The North East is the home of one of the oldest, primordial jungles and diverse eco-systems in the world. Its diversity has no parallel. It has the largest number of rare ad endangered orchids found anywhere in the world. The rarest is Lady Slippers that became extinct but are now being revived by scientists and concerned citizens. If we need a stable world we need to protect our diversity. The medicines of the future will come from our forests. The world is tired of antibiotics, which cure one disease but give rise to other medical concerns. Medicines have to come from natural sources.

What kind of challenges did you encounter?

For this series, we faced financial constraints, yet did not compromise. We used drones where needed to capture the treasures of the impenetrable forest. Our locations were hazardous, very cold, but this is one of the most amazing places on the planet. We faced a lack of time while shooting inside sanctuaries. Those who run our forests should see us as scientists and not as tourists. Leeches in the forest mean that poachers are kept at bay. However when we had to film we had to be extra cautious. Leeches drop from the canopy of trees. So I wore special boots and socks soaked in salt. We converted our challenges into positives.

The falcons and gibbons
  • The tailless Hoolock Gibbon is the only ape in India, of which the crew discovered 13 families living near Jorhat in Assam. Its powerful arms are twice the size of its limbs, and while the gorilla is more powerful, the gibbon is the most powerful in the Himalayan region. The primate will be featured in episodes on Assam and Meghalaya.
  • Amur Falcons that come to Nagaland from Mongolia and go to South Africa, come in thousands. These smaller falcons feed on insects. Farmers have realised that these migratory birds are important for protecting their livelihood. These birds will be showcased in an episode on Nagaland.

Which part of shooting there was truly memorable?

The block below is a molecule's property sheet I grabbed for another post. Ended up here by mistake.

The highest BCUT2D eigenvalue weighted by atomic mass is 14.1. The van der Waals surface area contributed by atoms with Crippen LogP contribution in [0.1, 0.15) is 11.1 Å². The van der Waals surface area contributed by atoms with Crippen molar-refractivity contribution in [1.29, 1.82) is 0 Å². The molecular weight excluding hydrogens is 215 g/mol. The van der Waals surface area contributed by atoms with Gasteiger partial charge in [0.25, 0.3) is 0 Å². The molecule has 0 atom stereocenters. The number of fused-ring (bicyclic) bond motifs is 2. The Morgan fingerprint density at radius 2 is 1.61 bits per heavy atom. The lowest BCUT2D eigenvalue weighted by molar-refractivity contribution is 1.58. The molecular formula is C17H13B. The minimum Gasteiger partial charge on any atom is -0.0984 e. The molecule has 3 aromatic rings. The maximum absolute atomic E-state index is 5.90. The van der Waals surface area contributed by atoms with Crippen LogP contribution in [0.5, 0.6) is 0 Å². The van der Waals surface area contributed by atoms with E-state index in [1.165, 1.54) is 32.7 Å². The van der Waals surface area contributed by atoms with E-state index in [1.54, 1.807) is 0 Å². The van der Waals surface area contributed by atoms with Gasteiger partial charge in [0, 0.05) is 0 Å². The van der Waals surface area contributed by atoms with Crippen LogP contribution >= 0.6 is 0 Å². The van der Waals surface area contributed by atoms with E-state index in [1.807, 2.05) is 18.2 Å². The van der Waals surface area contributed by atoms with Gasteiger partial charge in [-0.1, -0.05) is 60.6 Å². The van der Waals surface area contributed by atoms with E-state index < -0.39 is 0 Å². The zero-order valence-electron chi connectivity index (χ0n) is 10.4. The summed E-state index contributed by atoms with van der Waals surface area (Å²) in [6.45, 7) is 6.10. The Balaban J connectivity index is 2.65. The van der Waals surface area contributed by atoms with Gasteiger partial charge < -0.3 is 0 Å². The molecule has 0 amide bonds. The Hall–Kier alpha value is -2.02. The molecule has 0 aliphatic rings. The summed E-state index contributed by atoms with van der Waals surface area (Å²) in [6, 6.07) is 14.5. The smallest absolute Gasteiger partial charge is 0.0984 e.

On the way to Tawang Valley, we explored Eagle’s Nest. The place got its name as eagles make their nests in high altitudes. Bugun Liocichla (a bird species) is found in a 2 km patch of forest. The Begun people are so sensitive that they discontinued cultivation after they became aware that 100 rare birds are living there. They gave up their land to the government. Similarly in Assam to put an end to human-animal conflict, Pradip Bhuyan grew Napier grass and lure crops like banana plants to divert the attention of rampaging elephants. He discontinued rice cultivation. Earlier, pachyderms would destroy crops and kill members of the Karbi tribe. This year, a number of lives got saved and people thanked Pradip. In Sikkim, I loved to visit their kitchens and the way ladies sat on the floor. Home stays are affordable. A couple can stay for a day with all meals within ₹1,500.

Some would say tourism is the beginning of degrading the environment. Would you agree?

It is heartening that the Northeast is slowly opening up. One of the agendas of this project is that when tourists visit the Seven Sisters the economic status of locals improves. We are making this film in a way that the viewers in Delhi, Bengaluru, Chennai and other metros understand that the North East is an important part of India. They will get a feel of this rich biodiversity and if they believe in sustainability then they will definitely visit it. I agree that uncontrolled tourism can devastate any place and can even erode it. Commercialisation can change the demographics of any place. In Sikkim, there is restricted tourism. Like in Bhutan, only a certain number of tourists are allowed. Locals run their own taxis. Tourism is slowly being now controlled and monitored.

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Printable version | Jan 24, 2020 6:29:51 AM |